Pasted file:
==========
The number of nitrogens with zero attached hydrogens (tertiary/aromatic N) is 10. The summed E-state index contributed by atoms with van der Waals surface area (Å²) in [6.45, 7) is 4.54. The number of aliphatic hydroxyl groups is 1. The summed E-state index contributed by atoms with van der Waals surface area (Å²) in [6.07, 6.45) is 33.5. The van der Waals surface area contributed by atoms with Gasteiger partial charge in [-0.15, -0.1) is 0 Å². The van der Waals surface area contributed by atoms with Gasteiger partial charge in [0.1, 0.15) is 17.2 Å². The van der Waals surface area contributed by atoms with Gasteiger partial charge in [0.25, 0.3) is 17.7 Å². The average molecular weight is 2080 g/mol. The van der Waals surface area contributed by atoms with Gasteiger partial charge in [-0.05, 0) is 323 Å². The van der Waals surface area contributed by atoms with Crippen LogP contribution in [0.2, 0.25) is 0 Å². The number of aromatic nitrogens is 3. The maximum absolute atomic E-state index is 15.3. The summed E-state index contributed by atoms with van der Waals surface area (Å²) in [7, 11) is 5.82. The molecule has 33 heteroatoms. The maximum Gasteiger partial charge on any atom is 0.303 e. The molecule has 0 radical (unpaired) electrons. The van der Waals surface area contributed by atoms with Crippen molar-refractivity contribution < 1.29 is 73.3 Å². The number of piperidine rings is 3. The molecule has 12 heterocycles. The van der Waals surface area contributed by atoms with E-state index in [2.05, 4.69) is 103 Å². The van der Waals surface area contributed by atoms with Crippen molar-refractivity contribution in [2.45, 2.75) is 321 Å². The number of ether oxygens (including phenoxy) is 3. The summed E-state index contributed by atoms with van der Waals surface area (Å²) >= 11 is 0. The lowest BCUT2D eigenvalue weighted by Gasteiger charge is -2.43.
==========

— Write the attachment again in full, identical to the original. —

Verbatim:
The number of nitrogens with zero attached hydrogens (tertiary/aromatic N) is 10. The summed E-state index contributed by atoms with van der Waals surface area (Å²) in [6.45, 7) is 4.54. The number of aliphatic hydroxyl groups is 1. The summed E-state index contributed by atoms with van der Waals surface area (Å²) in [6.07, 6.45) is 33.5. The van der Waals surface area contributed by atoms with Gasteiger partial charge in [-0.15, -0.1) is 0 Å². The van der Waals surface area contributed by atoms with Gasteiger partial charge in [0.1, 0.15) is 17.2 Å². The van der Waals surface area contributed by atoms with Gasteiger partial charge in [0.25, 0.3) is 17.7 Å². The average molecular weight is 2080 g/mol. The van der Waals surface area contributed by atoms with Gasteiger partial charge in [-0.05, 0) is 323 Å². The van der Waals surface area contributed by atoms with Crippen LogP contribution in [0.2, 0.25) is 0 Å². The number of aromatic nitrogens is 3. The maximum absolute atomic E-state index is 15.3. The summed E-state index contributed by atoms with van der Waals surface area (Å²) in [7, 11) is 5.82. The molecule has 33 heteroatoms. The maximum Gasteiger partial charge on any atom is 0.303 e. The molecule has 0 radical (unpaired) electrons. The van der Waals surface area contributed by atoms with Crippen molar-refractivity contribution < 1.29 is 73.3 Å². The number of piperidine rings is 3. The molecule has 12 heterocycles. The van der Waals surface area contributed by atoms with E-state index in [2.05, 4.69) is 103 Å². The van der Waals surface area contributed by atoms with Crippen molar-refractivity contribution in [2.45, 2.75) is 321 Å². The number of ether oxygens (including phenoxy) is 3. The summed E-state index contributed by atoms with van der Waals surface area (Å²) >= 11 is 0. The lowest BCUT2D eigenvalue weighted by Gasteiger charge is -2.43.